Further, pet stains contain ammonia that can damage the fibres and dyes in the rug. Scrubbing at these stains can damage the fibres and spread the ammonia further. Your best option is to take your rug to a professional rug cleaner as soon as possible. Depending on the severity of the stain, even a professional rug cleaner may not be able to remove the mark entirely. However, they will be able to remove the smell and lessen the stain as much as possible – something that home cleaning and off-the-shelf products cannot do.
6: Professional Cleaning for Antique Rugs
Antique rugs are so delicate, they need proper professional rug cleaning. Professional rug cleaners understand how to handle antique fabrics and fibres, and what techniques are best used to clean them. This includes testing the dyes for stability. Many older rugs may use vegetable dyes and similar that cannot stand up to rigorous, modern washing techniques. Professional cleaners can assess the state of your rug and whether it can be cleaned or if it is safe to clean. They can also spot test your rug to check the stability of the dye and how well it will respond to cleaning.
Further, professional rug cleaning technicians have specialised machines that carefully wring all the excess moisture out of your antique rug without causing damage. They also have drying rooms that allow rugs to fully dry before they are returned to you. Not only does this mean no wet dog smell through your home, but it also means you do not have to worry about the risk of mould or dry rot. Finally, professional cleaners, like Woods Rug Laundry, use environmentally safe cleaning products that don’t cause damage to your rug or the environment.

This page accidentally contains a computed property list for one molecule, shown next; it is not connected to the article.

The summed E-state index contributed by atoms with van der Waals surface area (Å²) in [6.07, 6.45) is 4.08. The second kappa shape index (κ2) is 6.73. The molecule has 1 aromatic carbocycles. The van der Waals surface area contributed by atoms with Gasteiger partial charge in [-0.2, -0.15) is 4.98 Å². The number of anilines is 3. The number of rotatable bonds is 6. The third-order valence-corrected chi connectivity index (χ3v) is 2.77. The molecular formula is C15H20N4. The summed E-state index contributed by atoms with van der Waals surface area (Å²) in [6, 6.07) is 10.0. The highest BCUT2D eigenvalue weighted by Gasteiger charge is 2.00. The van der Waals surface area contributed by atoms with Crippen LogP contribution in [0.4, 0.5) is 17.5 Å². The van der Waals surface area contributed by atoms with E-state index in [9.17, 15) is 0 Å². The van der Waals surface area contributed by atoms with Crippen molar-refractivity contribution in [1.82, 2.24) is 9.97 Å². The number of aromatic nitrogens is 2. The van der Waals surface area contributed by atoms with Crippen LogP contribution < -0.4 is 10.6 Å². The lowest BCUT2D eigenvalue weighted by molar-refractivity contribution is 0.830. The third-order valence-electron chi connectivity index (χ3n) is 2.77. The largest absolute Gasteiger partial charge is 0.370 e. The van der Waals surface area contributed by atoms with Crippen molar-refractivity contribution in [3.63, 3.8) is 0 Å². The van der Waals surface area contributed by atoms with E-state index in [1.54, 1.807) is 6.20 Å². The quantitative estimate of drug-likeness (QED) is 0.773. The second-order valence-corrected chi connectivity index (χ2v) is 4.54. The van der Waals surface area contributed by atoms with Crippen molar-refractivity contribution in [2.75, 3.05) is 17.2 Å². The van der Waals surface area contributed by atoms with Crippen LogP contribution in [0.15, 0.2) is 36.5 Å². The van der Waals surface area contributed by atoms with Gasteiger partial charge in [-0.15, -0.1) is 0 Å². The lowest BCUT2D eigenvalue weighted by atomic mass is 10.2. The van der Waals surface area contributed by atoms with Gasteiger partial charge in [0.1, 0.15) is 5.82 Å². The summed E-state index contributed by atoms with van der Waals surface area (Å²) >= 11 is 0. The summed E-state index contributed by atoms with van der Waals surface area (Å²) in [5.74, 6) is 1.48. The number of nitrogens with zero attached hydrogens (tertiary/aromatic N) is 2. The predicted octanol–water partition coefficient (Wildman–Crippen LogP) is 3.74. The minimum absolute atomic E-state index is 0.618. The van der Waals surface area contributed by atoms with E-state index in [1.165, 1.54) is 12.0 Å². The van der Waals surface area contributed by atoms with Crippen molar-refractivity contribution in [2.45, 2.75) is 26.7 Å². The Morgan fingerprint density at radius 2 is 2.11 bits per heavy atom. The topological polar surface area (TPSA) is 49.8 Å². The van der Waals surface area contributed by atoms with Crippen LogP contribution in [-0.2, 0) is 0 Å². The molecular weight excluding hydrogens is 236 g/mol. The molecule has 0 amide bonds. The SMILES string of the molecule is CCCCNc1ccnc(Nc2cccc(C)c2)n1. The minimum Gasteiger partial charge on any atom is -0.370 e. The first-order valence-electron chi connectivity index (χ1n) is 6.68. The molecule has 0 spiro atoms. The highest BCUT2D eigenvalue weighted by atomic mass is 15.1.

7: Rotating Antique Rugs
Aside from having your rugs professionally cleaned, there are easy ways to keep your rugs looking clean and neat. Firstly, you can rotate your antique rug frequently to ensure your rug doesn’t form any wear or tread patterns. This also prevents your rug from forming any wear patterns from heavy furniture sitting on it for long periods of time.
Secondly, keeping your antique rug out of high traffic areas like hallways, entryways, or children’s rooms. High traffic areas can increase the likelihood of your rug forming tread patterns and getting worn down. Further, dirt tracked across your rug by shoes can actually grate down on the fibres in your rug, causing further damage, like sandpaper.
Finally, rotating your rug prevents it from fading in patches where only portions of the rug are exposed to the sunlight. Rotating your rug means that your antique rug is never exposed to light for too long in one place, preventing fading and increasing the life of your rug.
8: Moths and Antique Rugs
Finally, one of the biggest problems facing antique rugs is that of moth damage. Moths enjoy burrowing into natural fibres, which are the basis of most antique rugs. Moths enjoy warm, dark fibres where they can eat and lay their eggs. Antique rugs that are left wrapped up or placed for long times in sunlight, can be the perfect breeding ground for moths. And as these moths eat away at the fibres and backing of a rug they can leave large holes in your precious antique rugs.
Further, some moth damage can even detach fringe or cause parts of the rug to separate or crack and disintegrate. Finally, the moth leavings can cause allergies and respiratory issues for your family members. Having your rug frequently, professionally cleaned and checked for moth infestation is important in maintaining its life.